A demolition plan for two Wigan houses built either side of a 200m deep mine shaft has been granted permission from the council.
The town hall has given its approval for the Coal Authority (CA) to dismantle the properties on Wallace Lane in Whelley before they become a safety risk.
Works could start by the end of the month and be finished by September, according to a town hall report.
Built in the 1950s, the mid-terraced properties are either side of what was the Wallace Colliery Shaft and are now owned by the CA.
The shaft provided access to five coal seams that were worked from the 1830s onwards and was filled in during the 1920s.
A decision report from council planning officers reads: “The removal of the building, which is not considered to be of any particular architectural merit, and the clearance of the site will not adversely affect the appearance of the street scene or the amenity of adjoining properties.”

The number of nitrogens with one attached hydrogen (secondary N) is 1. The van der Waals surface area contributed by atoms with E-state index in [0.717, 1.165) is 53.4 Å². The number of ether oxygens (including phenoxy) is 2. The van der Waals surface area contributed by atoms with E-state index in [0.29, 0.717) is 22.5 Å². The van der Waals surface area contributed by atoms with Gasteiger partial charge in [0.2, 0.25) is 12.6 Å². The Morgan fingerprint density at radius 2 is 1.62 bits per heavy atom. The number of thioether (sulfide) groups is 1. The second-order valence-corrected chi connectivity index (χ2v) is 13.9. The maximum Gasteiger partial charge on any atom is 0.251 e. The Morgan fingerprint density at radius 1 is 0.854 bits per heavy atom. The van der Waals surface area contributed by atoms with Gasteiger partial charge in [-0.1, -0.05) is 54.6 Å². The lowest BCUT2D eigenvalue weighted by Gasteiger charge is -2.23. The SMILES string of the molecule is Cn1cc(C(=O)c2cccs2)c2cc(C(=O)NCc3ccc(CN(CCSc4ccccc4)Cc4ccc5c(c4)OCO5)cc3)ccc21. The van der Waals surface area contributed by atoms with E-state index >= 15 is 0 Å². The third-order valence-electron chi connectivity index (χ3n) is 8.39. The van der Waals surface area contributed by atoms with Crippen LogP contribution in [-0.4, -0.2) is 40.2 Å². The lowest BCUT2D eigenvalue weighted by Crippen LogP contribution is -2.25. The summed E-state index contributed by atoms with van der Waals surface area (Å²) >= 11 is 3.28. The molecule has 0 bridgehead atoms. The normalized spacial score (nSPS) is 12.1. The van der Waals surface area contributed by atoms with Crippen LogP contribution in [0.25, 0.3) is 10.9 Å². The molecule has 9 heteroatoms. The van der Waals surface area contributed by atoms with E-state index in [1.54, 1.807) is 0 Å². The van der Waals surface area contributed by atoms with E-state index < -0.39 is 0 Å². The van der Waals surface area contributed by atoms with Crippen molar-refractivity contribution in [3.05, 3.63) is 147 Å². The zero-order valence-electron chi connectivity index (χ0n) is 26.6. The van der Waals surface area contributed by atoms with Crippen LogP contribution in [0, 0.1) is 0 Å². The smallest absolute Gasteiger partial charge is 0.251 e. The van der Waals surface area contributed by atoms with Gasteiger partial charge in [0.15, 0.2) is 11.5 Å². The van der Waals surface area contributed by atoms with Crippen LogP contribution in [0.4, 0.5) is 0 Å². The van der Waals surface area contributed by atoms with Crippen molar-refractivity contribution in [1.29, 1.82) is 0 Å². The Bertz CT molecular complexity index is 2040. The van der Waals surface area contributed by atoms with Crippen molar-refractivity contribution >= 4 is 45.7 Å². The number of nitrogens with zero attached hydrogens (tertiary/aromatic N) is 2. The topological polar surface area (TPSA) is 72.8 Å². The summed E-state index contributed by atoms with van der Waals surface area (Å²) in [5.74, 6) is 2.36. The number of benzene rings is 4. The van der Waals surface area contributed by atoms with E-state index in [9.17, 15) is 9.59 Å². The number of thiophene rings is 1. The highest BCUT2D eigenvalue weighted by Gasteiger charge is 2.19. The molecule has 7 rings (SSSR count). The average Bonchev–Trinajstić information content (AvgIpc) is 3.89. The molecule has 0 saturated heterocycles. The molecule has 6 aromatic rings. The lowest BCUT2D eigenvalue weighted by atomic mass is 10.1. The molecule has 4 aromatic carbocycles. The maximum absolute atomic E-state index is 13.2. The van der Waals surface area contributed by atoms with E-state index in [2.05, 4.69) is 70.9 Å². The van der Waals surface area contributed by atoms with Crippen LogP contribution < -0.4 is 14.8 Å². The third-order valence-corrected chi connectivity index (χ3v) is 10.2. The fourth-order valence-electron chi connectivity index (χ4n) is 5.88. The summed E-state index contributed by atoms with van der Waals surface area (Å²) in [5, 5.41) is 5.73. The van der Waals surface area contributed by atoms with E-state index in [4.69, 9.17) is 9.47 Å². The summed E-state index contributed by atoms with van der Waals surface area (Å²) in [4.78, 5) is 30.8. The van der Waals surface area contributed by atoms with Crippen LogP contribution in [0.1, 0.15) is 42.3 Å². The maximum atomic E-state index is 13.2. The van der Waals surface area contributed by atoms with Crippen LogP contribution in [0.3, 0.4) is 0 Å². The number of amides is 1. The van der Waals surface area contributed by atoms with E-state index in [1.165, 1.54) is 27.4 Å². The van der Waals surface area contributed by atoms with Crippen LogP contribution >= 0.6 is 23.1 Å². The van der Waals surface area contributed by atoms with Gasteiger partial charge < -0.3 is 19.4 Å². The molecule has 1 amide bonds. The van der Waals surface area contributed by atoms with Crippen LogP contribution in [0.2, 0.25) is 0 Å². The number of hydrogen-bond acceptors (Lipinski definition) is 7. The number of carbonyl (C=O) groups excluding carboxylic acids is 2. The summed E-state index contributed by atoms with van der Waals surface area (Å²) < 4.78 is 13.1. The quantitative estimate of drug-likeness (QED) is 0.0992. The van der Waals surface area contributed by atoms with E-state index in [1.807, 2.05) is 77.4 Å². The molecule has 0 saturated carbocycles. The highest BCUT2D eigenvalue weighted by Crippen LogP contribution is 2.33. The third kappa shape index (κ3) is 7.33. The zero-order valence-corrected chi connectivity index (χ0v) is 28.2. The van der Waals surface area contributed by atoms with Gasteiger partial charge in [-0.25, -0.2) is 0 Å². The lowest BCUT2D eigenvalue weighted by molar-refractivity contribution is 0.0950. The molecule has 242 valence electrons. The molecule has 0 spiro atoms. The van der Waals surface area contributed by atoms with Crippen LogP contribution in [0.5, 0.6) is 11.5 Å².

The empty plot created by the demolition will be left vacant with the adjoining walls to neighbouring properties rebuilt to “give (a) neat appearance to match existing properties on the road”.
Michael Owens, project manager of the CA’s public safety and subsidence team, added: “This mine shaft was filled in during the 1920s and we believe that the terraced houses were designed and constructed in a way to ensure that the filled shaft was not directly built on.
“Unfortunately, over time the fill material has slumped and the two homes either side of the passage have suffered the effects of subsidence.”
Neither house has been occupied for some considerable time.
Wigan was at the heart of the region’s coal mining industry up until the second part of the previous century with dozens of collieries spread across the borough.